3 CIO Strategies to Improve Supplier Management
Editor’s Note: The following is a guest post by Gordon Wong, Partner, Consulting and Transformation at West Monroe and Nikhil Pujari, Director, Consulting and Transformation at West Monroe.
Technology investments are key business drivers and vendor management teams have a critical role to play in supporting the CIO and their digital transformation vision.
Global IT spending is expected to reach $4.5 trillion in 2022, an increase of almost 8% from 2021. Naturally, almost half of CIO in a Harvey Nash/KPMG survey, said the pandemic had accelerated digital transformation efforts, new ways of working, and increased IT budgets accordingly.
The growing role of digital technologies calls for a change in supplier management. Today, purchasing and supplier management should be seen as an integral part of an organization’s overall business strategy. However, that is easier said than done.
Companies work with a multitude of suppliers, all with different pay rates, contract terms and touchpoints. IT vendor management teams are managing more IT vendors than ever before. However, most of the work is devoted to day-to-day tactical management.
Here are 3 key findings on how new technologies can support the vendor management function and help CIOs achieve their digital goals with greater speed to market.
1. Increase bandwidth through automation
Leveraging process automation technologies can play a huge role in freeing up vendor bandwidth and management capacity.
Today, the vendor management function is mired in day-to-day tactical efforts that limit their ability to focus on more forward-looking, strategic operations. They are tied up with laborious manual tasks involving supplier onboarding, ongoing performance reporting, portfolio analysis and invoicing. According to SpendMatters, between 50% and 70% of the supplier relationship management efforts of large global companies are spent on internal coordination and management activities.
It’s no wonder, then, according to APQC and Supply Chain Management Review, that 38% of organizations said lack of time was a top challenge in improving supplier management functions. Without timely and accurate visibility into supplier performance, technologists cannot know which performance criteria to focus on and are therefore too scattered.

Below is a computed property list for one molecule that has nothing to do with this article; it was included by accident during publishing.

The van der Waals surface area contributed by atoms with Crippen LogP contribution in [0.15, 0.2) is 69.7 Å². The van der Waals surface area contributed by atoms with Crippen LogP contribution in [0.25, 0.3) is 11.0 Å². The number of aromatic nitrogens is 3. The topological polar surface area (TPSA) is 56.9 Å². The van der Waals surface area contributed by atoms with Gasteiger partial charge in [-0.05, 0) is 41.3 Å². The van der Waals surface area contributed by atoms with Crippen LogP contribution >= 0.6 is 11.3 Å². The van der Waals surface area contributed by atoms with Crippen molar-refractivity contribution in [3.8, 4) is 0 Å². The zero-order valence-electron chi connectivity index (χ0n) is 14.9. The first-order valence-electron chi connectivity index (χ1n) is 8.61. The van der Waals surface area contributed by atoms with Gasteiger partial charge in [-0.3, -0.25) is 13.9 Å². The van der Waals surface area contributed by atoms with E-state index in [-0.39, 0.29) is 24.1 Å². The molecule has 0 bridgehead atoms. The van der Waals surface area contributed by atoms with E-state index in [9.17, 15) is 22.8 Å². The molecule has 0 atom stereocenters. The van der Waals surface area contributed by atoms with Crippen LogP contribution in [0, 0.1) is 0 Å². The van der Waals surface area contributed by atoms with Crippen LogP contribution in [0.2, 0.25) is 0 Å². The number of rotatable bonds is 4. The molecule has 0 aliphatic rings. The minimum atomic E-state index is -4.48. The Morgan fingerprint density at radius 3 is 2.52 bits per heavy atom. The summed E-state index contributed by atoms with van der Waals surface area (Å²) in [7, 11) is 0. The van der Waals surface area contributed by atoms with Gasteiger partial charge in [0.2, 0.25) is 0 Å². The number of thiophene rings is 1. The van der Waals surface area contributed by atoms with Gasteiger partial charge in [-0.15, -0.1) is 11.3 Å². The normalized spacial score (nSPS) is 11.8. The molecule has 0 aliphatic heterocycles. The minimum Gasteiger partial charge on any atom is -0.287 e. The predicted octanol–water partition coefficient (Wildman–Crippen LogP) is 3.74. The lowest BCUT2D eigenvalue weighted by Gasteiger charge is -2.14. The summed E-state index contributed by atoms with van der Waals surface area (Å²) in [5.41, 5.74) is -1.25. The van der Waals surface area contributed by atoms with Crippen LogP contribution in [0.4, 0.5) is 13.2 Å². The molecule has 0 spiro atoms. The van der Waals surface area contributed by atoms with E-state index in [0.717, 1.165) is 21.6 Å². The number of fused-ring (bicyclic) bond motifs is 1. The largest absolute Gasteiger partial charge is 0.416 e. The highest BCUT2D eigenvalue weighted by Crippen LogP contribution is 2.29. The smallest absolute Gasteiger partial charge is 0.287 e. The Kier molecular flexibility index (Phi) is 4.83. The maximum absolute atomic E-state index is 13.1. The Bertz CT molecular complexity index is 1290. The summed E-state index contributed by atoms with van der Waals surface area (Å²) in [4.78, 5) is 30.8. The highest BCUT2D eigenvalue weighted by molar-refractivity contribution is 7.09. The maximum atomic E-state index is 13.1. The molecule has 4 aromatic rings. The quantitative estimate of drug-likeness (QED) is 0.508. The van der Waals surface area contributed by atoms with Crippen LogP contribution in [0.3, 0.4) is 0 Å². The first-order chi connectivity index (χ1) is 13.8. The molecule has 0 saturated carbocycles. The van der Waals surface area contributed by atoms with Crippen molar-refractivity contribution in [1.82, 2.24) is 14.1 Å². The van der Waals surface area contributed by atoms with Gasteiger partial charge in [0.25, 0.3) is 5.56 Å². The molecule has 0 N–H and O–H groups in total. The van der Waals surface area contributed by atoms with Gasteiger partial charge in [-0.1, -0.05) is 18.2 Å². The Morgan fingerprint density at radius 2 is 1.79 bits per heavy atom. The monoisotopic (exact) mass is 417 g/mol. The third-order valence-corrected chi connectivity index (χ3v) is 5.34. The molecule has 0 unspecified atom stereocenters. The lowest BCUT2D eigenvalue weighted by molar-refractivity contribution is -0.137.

Bots can help with data management and integration by moving supplier data from contract and legal forms to a central repository and generating reports. Bots can also be used to pull data from each supplier dashboard or report to create an overall health status of supplier portfolios.
Converting this valuable data into a real-time dashboard will provide much-needed transparency into overall vendor performance and allow IT managers to compare vendor results for more informed decision-making.
Implementing automation and delegating tasks will free up capacity for higher impact services while delivering better service and enhancing vendor accountability, realizing efficiencies through streamlined workflows and improving process controls and metrics for ongoing decision making.
2. Scale current capabilities with vendor software and innovation clauses
Instead of the vendor relationship manager being burdened with service reports, CIOs should consider ways to allow vendors to drive this process.
Suppliers who develop and present reports to business stakeholders can drive supplier buy-in, giving the supplier management team more time to generate specific information and analysis (such as performance , problem resolution and customer satisfaction dashboards).
Vendor management teams today choose vendors based on price and cost reduction. However, this tunnel vision overshadows a longer-term value orientation.
Instead of seeing price and cost as primary goals, how can vendor relationship managers reorient themselves to view service providers as partners who can add value to the company’s broader strategic business goals? organization?
Adopt IT vendors as innovation partners. Deloitte data reveals that while 79% of supplier contracts include an innovation clause, only 39% of organizations actively pursue innovation opportunities with their suppliers.
Encouraging vendors to recommend other automation opportunities based on gain-sharing principles can unlock significant value for both parties. This gap represents a huge opportunity to actively engage with suppliers on strategic projects that will drive future value.
3. Develop new capabilities to drive value creation
Once bandwidth is freed up through automation and delegation, and vendor relationships are strengthened into more strategic partnerships, vendor management teams can focus on developing the new capabilities they need. need to be successful.
Teams should develop better protocols to assess vendor ROI calculated in the original business case/benefits by leveraging effort/cost metrics – e.g. staffing report to validate pricing, pool resource and availability plan to validate skill set, experience, or location of resources and track optimization benefits.
Contract compliance and more proactive risk management is another area where building new capabilities will add value. Consider how contractual obligations such as cybersecurity requirements or innovation clauses can be monitored more carefully and enforced more effectively.
Suppliers introduce new complexity and potential risk into this equation — and supplier management teams can play an important role in understanding potential risks and addressing them before an actual threat is introduced.
The future of supplier management has immense strategic value. To achieve this, CIOs need to start thinking about how leveraging new technologies can help free up bandwidth, improve vendor relationships, and proactively manage vendors and contracts to gain better business results and improve the customer experience.